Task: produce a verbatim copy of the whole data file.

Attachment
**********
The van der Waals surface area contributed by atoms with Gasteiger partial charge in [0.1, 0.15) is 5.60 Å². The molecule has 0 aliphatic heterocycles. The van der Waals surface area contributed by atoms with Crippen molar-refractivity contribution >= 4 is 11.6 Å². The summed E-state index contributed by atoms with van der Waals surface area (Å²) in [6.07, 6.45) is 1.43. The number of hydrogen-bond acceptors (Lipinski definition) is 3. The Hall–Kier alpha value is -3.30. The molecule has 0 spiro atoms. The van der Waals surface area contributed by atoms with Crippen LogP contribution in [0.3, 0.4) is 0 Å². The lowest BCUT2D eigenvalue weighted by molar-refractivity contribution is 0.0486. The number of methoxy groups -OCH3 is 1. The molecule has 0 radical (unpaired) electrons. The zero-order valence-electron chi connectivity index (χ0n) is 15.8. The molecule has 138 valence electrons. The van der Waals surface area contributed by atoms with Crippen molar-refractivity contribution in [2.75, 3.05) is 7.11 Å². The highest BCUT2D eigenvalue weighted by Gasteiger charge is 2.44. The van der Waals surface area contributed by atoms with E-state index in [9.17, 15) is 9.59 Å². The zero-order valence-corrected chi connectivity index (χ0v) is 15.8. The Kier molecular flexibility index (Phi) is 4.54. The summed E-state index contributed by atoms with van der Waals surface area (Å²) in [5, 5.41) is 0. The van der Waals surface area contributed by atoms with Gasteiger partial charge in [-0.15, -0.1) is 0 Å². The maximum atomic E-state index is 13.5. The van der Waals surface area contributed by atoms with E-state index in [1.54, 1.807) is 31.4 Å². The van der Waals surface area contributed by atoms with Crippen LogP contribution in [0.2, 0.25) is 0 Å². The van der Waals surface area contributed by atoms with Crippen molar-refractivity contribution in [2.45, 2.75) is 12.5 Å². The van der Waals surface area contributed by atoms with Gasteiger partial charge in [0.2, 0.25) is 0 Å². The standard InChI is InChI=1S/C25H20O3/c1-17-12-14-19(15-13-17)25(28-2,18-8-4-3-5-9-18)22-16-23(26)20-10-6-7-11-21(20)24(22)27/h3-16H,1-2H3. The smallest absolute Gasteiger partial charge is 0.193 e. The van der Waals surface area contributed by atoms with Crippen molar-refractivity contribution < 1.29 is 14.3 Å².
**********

The van der Waals surface area contributed by atoms with Gasteiger partial charge in [0.1, 0.15) is 5.60 Å². The molecule has 0 aliphatic heterocycles. The van der Waals surface area contributed by atoms with Crippen molar-refractivity contribution >= 4 is 11.6 Å². The summed E-state index contributed by atoms with van der Waals surface area (Å²) in [6.07, 6.45) is 1.43. The number of hydrogen-bond acceptors (Lipinski definition) is 3. The Hall–Kier alpha value is -3.30. The molecule has 0 spiro atoms. The van der Waals surface area contributed by atoms with Crippen LogP contribution in [0.3, 0.4) is 0 Å². The lowest BCUT2D eigenvalue weighted by molar-refractivity contribution is 0.0486. The number of methoxy groups -OCH3 is 1. The molecule has 0 radical (unpaired) electrons. The zero-order valence-electron chi connectivity index (χ0n) is 15.8. The molecule has 138 valence electrons. The van der Waals surface area contributed by atoms with Crippen molar-refractivity contribution in [2.75, 3.05) is 7.11 Å². The highest BCUT2D eigenvalue weighted by Gasteiger charge is 2.44. The van der Waals surface area contributed by atoms with E-state index in [9.17, 15) is 9.59 Å². The zero-order valence-corrected chi connectivity index (χ0v) is 15.8. The Kier molecular flexibility index (Phi) is 4.54. The summed E-state index contributed by atoms with van der Waals surface area (Å²) in [5, 5.41) is 0. The van der Waals surface area contributed by atoms with Gasteiger partial charge in [-0.15, -0.1) is 0 Å². The maximum atomic E-state index is 13.5. The van der Waals surface area contributed by atoms with E-state index in [1.54, 1.807) is 31.4 Å². The van der Waals surface area contributed by atoms with Crippen LogP contribution in [0.2, 0.25) is 0 Å². The van der Waals surface area contributed by atoms with Crippen molar-refractivity contribution in [2.45, 2.75) is 12.5 Å². The van der Waals surface area contributed by atoms with Gasteiger partial charge in [0.2, 0.25) is 0 Å². The standard InChI is InChI=1S/C25H20O3/c1-17-12-14-19(15-13-17)25(28-2,18-8-4-3-5-9-18)22-16-23(26)20-10-6-7-11-21(20)24(22)27/h3-16H,1-2H3. The smallest absolute Gasteiger partial charge is 0.193 e. The van der Waals surface area contributed by atoms with Crippen molar-refractivity contribution < 1.29 is 14.3 Å².